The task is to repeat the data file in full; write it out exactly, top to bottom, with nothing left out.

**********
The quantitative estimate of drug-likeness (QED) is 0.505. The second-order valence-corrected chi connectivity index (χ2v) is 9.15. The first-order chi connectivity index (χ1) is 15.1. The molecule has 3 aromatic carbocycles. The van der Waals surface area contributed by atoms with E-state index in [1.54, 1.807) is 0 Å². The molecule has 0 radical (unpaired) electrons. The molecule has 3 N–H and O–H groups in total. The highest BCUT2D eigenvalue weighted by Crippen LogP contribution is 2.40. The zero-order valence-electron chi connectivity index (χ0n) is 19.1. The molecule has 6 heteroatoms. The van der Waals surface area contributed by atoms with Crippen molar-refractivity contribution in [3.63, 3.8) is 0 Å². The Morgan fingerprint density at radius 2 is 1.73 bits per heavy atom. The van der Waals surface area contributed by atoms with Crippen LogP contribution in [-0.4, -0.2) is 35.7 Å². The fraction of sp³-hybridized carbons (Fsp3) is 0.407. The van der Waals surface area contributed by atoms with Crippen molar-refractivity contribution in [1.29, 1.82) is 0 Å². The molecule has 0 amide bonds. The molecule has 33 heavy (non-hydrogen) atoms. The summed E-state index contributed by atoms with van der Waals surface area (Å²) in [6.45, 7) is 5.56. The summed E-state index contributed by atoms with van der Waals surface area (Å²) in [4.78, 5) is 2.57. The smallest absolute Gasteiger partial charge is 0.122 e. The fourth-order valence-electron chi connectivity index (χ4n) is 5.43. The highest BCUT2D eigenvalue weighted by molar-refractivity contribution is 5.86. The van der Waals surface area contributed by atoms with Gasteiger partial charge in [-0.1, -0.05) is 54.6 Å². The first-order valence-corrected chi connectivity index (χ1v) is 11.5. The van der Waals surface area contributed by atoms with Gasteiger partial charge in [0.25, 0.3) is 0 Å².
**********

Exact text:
The quantitative estimate of drug-likeness (QED) is 0.505. The second-order valence-corrected chi connectivity index (χ2v) is 9.15. The first-order chi connectivity index (χ1) is 15.1. The molecule has 3 aromatic carbocycles. The van der Waals surface area contributed by atoms with E-state index in [1.54, 1.807) is 0 Å². The molecule has 0 radical (unpaired) electrons. The molecule has 3 N–H and O–H groups in total. The highest BCUT2D eigenvalue weighted by Crippen LogP contribution is 2.40. The zero-order valence-electron chi connectivity index (χ0n) is 19.1. The molecule has 6 heteroatoms. The van der Waals surface area contributed by atoms with Crippen molar-refractivity contribution in [3.63, 3.8) is 0 Å². The Morgan fingerprint density at radius 2 is 1.73 bits per heavy atom. The van der Waals surface area contributed by atoms with Crippen LogP contribution in [-0.4, -0.2) is 35.7 Å². The fraction of sp³-hybridized carbons (Fsp3) is 0.407. The van der Waals surface area contributed by atoms with Crippen molar-refractivity contribution in [1.29, 1.82) is 0 Å². The molecule has 0 amide bonds. The molecule has 33 heavy (non-hydrogen) atoms. The summed E-state index contributed by atoms with van der Waals surface area (Å²) in [6.45, 7) is 5.56. The summed E-state index contributed by atoms with van der Waals surface area (Å²) in [4.78, 5) is 2.57. The smallest absolute Gasteiger partial charge is 0.122 e. The fourth-order valence-electron chi connectivity index (χ4n) is 5.43. The highest BCUT2D eigenvalue weighted by molar-refractivity contribution is 5.86. The van der Waals surface area contributed by atoms with Gasteiger partial charge in [-0.1, -0.05) is 54.6 Å². The first-order valence-corrected chi connectivity index (χ1v) is 11.5. The van der Waals surface area contributed by atoms with Gasteiger partial charge in [0.25, 0.3) is 0 Å².